MPCA releases 2020 draft of impaired water bodies list; New entries added, but not a surprise

Published 7:05 am Thursday, November 14, 2019

The Minnesota Pollution Control Agency has released a draft of waterbodies in Minnesota that have been listed as being impaired, and several area bodies are on that list.

However, those listed on the Impaired Waters List, including the Cedar River, Turtle Creek and Dobbins Creek, aren’t that much of a surprise.

Over the years the Cedar River Watershed District and Mower County have taken several big steps in order to improve water quality.

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The only question is why the sudden addition of several “unnamed ditches” on this year’s list.

As it turns out, it’s not such a sudden addition as it simply comes from an increase in monitoring and a change in how the state rates a body of water.

“What happened was Minnesota has been heading into this direction of biological criteria — pollution affecting the biology,” said MPCA Project Manager for the Cedar River Bill Thompson. “We took the water quality standards — one size fits all — and we realized we have some problems with that.”

The problem was rivers and streams were being lumped together with drainage ditches, and while having a biological footprint with fish and macroinvertebrates, they were much different from rivers and creeks.

Between 2015-2017, the state broke those water quality standards into a three-tier system — exceptional, general and modified, with exceptional being the top tier and modified being the lowest.

Ultimately, it is better adapted to the standards set up through the Clean Water, Land and Legacy Amendment.

The reason that many of these previously unlisted bodies of water weren’t already on the list is that it took time to get all of the watersheds in the state under one umbrella.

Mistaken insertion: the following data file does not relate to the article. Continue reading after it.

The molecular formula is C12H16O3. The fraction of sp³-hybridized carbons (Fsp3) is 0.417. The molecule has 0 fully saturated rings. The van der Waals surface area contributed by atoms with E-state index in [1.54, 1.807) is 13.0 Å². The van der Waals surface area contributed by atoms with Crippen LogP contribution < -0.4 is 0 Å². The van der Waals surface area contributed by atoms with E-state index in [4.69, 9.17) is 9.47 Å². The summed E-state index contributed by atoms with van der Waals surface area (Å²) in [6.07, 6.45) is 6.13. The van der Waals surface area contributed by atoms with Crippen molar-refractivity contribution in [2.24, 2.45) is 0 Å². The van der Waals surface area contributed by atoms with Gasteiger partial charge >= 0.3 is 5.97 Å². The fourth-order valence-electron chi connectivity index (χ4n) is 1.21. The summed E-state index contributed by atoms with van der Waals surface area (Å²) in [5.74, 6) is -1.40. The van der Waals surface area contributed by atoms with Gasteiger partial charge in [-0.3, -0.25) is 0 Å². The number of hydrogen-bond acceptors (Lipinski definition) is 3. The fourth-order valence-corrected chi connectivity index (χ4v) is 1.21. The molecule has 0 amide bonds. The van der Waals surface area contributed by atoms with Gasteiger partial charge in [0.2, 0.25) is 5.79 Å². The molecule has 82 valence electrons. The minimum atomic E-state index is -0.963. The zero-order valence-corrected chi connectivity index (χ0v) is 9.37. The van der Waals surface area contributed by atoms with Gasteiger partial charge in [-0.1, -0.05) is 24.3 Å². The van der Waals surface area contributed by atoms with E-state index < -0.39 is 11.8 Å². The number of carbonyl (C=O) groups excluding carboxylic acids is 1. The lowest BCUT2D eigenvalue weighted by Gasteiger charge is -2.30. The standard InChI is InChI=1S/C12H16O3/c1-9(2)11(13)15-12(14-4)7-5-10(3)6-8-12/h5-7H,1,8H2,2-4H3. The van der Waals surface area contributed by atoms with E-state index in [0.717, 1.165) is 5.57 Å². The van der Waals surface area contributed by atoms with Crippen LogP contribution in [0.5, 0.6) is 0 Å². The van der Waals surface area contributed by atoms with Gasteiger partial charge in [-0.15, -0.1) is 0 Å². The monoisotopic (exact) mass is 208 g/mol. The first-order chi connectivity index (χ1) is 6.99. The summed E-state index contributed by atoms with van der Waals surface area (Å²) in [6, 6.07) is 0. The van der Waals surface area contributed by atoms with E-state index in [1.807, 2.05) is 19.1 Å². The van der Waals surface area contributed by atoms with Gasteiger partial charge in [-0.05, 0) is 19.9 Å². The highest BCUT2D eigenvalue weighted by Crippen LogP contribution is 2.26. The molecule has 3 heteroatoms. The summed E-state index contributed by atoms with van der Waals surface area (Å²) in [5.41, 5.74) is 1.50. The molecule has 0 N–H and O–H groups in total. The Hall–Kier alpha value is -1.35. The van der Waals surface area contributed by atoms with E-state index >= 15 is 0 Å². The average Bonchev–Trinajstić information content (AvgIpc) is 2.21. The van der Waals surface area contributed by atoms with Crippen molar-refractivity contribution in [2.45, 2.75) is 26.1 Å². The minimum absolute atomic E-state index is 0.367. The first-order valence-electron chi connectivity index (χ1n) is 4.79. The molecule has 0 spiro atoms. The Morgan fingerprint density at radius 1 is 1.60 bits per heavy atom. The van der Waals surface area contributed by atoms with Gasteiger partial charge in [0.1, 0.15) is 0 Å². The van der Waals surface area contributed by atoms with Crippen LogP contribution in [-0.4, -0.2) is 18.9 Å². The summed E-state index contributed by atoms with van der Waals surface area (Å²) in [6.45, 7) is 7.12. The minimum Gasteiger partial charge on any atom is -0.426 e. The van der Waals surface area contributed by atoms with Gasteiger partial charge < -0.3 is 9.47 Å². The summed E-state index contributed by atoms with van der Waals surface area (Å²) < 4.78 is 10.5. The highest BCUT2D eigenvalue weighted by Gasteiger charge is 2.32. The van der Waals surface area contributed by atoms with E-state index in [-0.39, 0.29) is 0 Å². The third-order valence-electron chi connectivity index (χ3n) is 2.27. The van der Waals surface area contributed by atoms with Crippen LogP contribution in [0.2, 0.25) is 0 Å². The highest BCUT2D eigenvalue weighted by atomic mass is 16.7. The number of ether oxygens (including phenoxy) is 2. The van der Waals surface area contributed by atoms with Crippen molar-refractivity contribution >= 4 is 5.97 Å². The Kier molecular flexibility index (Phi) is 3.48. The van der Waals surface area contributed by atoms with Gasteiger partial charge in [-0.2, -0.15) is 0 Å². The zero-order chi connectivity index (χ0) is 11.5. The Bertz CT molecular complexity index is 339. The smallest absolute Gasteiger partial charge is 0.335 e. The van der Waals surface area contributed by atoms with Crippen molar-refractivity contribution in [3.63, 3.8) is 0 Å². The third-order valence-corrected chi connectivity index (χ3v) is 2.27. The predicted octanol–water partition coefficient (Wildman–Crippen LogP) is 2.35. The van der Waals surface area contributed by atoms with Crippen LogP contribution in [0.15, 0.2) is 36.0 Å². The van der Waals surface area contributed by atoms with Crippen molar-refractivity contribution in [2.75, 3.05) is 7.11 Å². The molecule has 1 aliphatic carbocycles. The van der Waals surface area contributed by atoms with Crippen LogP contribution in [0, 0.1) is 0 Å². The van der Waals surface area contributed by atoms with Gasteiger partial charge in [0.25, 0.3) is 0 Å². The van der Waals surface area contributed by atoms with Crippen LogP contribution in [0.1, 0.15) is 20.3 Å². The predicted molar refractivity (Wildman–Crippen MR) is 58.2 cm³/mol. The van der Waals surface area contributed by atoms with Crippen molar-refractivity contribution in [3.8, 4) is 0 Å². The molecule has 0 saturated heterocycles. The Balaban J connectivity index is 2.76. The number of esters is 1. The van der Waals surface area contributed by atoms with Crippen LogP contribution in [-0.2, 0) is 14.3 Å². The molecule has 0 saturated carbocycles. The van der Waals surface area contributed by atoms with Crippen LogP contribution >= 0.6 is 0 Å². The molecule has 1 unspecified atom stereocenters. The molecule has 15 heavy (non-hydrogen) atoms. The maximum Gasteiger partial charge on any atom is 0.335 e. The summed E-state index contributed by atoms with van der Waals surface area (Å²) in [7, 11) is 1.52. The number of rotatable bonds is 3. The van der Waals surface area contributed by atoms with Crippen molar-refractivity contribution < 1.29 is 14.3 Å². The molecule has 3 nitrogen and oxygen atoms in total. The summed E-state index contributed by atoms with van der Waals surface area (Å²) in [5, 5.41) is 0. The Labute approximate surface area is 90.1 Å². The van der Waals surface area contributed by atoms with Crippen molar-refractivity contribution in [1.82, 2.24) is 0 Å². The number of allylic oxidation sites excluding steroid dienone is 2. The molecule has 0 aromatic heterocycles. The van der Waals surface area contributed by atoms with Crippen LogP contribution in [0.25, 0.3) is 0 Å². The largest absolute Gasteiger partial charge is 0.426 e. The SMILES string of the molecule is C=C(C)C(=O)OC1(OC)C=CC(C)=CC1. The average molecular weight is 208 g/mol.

“Because of this process and this redoing our tiers, yes it took a while because this is happening on all these 80 watersheds in Minnesota,” Thompson said. “This year marks the first time the state has gathered all the watersheds together.”

Thompson said that despite these new additions, they weren’t surprising.

“It’s not super big news,” he said. “It’s adding to the whole picture by using more of the monitoring data.”

This list of impaired waters is compiled once every two years and includes water bodies in 14 watersheds as well as water bodies. The list has 368 streams and 56 lakes that fail to adequately support fish and other aquatic life.

A large amount of the state’s impairments, 85 percent, are due to non-point pollution including nitrogen, bacteria, chloride and phosphorus.

The effort of cleaning up water bodies got a push in 2008 when the first cycle of statewide monitoring began. The second cycle was completed this year, though those numbers were not included in this tally.

However, our area waters being included on this list, Cedar River Watershed District officials stress it doesn’t mean that they are any more impaired than they were before.

“I think the main thing we would like people to take out of this, is this isn’t a sign that our water quality isn’t getting worse,” said CRWD Watershed Technician James Fett. “It’s older data that the MPCA is finally getting to do.

The MPCA is a good roadmap for helping decide where the work needs to be done.

“It’s a nice tool for us,” Fett said. “As planners and implementers, it gives us target areas to address. It’s good for us to know where the problem areas are.”

But it’s the hard data that people like Fett are really looking for and while he believes that bodies of water like the Cedar River are getting cleaner, it’s hard to say definitively without the data.

“Personally, I think that our water is getting cleaner,” Fett said. “More people are using the river, but we don’t have statistically significant data that our water is getting better.”

“We’ve been doing a lot of good things in the CRWD and we’ll continue doing that,” he added.

A series of public meetings throughout the state will be held in December and a finalized list will be released next year.

Taking part in the future

The Minnesota Pollution Control Agency will hold a series of meetings in December to answer questions on the draft of the 2020 impaired waters list.

•Dec. 11: Brainerd MPCA at 10 a.m. (7678 College Rd, Suite 105, Baxter)

•Dec. 12: Marshall MPCA at 9 a.m. (504 Fairgrounds Rd. Suite 200); Detroit Lakes MPCA at 9 a.m. (714 Lake Ave., Suite 220); Mankato MPCA at 9 a.m. (12 Civic Center Plaza, Suite 2165)

•Dec. 17: International Falls Airport, Conference Room at 1 p.m. (3214 2nd Ave. E); Duluth MPCA at 1 p.m. (525 Lake Ave., Suite 400)

•Dec. 19: St. Paul MPCA at 1 p.m. (520 Lafayette Rd. N); Rochester MPCA at 1 p.m. (18 Wood Lake Drive SE).